A civil lawsuit will be filed against the sale of the ancient statue at an auction by Egypt. The stone head that resembles Pharaoh Tutankhamun was sold at a London auction on July 4 for $5.97 million. The sale was put through despite the concerns and protests by Cairo that the relic might have been stolen.

After the sale of the statue, the National Committees for Retrieving Antiquities said that they would be assigning a British law firm to file a civil lawsuit and take all necessary legal actions. The committee later expressed that British authorities have failed to provide the support that was expected from them.

The 11-inch statue of  Pharaoh Tutankhamun was sold by Christie’s auction house, and the identity of the buyer was secret. The sale had instead been highly controversial to the Egyptian authorities. They demanded the auction be canceled and called for the relic’s repatriation.

The Ex. Minister of State for Antiquities Affairs Zahi Hawass, told the authorities that they believed the relic had left Egypt illegally. On the day of sale, he said that he found that the relic was taken from Egypt’s Karnak temple after 1970.

The complete verification at the Christie’s auction house:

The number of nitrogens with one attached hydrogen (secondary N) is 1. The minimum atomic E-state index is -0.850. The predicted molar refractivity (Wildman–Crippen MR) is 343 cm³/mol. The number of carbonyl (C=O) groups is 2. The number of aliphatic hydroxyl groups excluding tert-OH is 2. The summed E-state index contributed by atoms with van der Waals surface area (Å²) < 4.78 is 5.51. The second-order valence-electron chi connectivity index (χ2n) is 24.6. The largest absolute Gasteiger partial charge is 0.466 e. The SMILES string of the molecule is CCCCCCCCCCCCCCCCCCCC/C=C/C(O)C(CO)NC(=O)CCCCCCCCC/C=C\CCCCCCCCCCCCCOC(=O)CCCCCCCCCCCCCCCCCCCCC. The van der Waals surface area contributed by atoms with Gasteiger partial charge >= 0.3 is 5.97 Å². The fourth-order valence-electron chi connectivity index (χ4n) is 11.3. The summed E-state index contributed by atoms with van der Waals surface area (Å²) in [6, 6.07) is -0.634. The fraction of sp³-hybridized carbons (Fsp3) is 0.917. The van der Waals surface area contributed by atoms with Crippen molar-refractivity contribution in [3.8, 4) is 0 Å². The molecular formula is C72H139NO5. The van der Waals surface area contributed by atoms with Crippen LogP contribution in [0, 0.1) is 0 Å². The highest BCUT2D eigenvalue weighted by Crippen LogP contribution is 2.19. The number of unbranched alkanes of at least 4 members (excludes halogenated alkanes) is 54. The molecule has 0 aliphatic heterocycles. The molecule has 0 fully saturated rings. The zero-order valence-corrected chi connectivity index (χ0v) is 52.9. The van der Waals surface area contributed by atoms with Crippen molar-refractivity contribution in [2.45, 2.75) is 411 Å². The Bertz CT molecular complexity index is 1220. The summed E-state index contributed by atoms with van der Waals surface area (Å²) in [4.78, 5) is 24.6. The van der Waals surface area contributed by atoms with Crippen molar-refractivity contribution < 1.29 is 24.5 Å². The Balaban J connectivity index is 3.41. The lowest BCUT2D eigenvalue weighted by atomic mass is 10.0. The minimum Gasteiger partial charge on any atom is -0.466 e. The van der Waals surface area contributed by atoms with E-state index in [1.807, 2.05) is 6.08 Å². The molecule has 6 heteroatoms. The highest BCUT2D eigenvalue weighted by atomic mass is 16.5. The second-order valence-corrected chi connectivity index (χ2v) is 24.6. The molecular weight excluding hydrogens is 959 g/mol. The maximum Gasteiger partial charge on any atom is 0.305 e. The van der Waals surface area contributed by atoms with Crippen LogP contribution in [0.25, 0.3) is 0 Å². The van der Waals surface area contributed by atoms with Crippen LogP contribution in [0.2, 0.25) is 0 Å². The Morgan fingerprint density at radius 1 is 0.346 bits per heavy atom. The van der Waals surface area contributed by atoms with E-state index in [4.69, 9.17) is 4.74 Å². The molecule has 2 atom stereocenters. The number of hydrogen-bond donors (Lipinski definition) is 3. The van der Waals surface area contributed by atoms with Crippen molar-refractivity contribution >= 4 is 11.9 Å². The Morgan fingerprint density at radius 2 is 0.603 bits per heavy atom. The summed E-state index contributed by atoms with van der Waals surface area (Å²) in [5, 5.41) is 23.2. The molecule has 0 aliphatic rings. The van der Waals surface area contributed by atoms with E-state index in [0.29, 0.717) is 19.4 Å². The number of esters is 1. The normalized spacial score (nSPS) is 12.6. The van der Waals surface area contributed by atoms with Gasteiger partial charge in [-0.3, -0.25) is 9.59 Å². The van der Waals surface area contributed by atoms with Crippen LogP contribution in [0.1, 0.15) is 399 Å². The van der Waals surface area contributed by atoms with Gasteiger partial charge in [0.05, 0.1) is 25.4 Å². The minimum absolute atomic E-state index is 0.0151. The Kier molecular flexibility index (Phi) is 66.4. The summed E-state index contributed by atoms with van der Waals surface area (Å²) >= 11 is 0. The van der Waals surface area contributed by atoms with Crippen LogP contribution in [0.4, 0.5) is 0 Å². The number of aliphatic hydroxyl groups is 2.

In a Media Release for the auction, Christie’s said the statue was Obtained from Munich-based dealer Heinz Herzer in 1985 and was Formerly owned by Joseph Messina, Prinz Wilhelm von Thurn und Taxis.

Christie’s moved to assuage worries over the possession of the statue, saying that while historical objects by their nature can’t be tracked over millennia, Christie’s has carried out comprehensive due diligence verifying the origin and legal name of this item. Christie’s wouldn’t and don’t sell any function where there is not a clear title of ownership along with a comprehensive comprehension of modern provenance. The auction house included in a statement to CNN. A speaker of Christie’s told CNN that the auction house hadn’t been notified of any other claim of the relic.

This relic must be in a museum, not to be in a darkened room of a wealthy guy, Hawass added. In June, Egypt’s Ministry of Antiquities appealed to Christie’s and UNESCO to stop the sale and asked to find documents demonstrating the product’s provenance, according to a statement from the ministry. Other officials from the Egyptian embassy in London asked the return of the relic to the UK Foreign Office.

They will not be negligent or allow anyone to market any Egyptian artifact at all, said Egypt’s Ministry of Antiquities in a statement published in June. On July 3, the embassy stated in a statement that they regret their decision to go ahead with the auction.

According to Christie’s, the relic is a striking representation of the youthful king –  Tutankhamun. After getting pharaoh at the age of 9, Tutankhamun reigned until his death at the age of 19, and he lived from around 1333 BC until about 1323 BC. His tomb, in the Valley of Kings across the Nile River from Luxor, is famous for being discovered relatively intact, containing thousands of impressive relics and artifacts.